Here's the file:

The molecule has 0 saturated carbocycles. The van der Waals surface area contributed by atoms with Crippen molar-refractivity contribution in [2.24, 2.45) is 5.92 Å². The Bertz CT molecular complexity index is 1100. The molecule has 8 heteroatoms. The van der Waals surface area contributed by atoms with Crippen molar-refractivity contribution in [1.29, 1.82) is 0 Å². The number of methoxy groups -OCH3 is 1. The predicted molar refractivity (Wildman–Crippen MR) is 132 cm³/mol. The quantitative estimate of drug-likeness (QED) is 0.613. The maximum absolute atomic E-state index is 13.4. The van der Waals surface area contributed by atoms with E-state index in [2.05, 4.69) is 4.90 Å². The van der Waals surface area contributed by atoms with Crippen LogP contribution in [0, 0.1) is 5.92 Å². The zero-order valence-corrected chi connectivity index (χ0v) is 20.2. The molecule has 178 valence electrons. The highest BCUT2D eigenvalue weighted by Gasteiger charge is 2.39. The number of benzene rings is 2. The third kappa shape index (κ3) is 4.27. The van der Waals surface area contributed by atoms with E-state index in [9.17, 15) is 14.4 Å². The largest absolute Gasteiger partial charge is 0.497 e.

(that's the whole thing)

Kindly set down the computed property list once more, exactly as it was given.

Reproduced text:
The molecule has 0 saturated carbocycles. The van der Waals surface area contributed by atoms with Crippen molar-refractivity contribution in [2.24, 2.45) is 5.92 Å². The Bertz CT molecular complexity index is 1100. The molecule has 8 heteroatoms. The van der Waals surface area contributed by atoms with Crippen molar-refractivity contribution in [1.29, 1.82) is 0 Å². The number of methoxy groups -OCH3 is 1. The predicted molar refractivity (Wildman–Crippen MR) is 132 cm³/mol. The quantitative estimate of drug-likeness (QED) is 0.613. The maximum absolute atomic E-state index is 13.4. The van der Waals surface area contributed by atoms with E-state index in [2.05, 4.69) is 4.90 Å². The van der Waals surface area contributed by atoms with Crippen LogP contribution in [0, 0.1) is 5.92 Å². The zero-order valence-corrected chi connectivity index (χ0v) is 20.2. The molecule has 178 valence electrons. The highest BCUT2D eigenvalue weighted by Gasteiger charge is 2.39. The number of benzene rings is 2. The third kappa shape index (κ3) is 4.27. The van der Waals surface area contributed by atoms with E-state index in [9.17, 15) is 14.4 Å². The largest absolute Gasteiger partial charge is 0.497 e.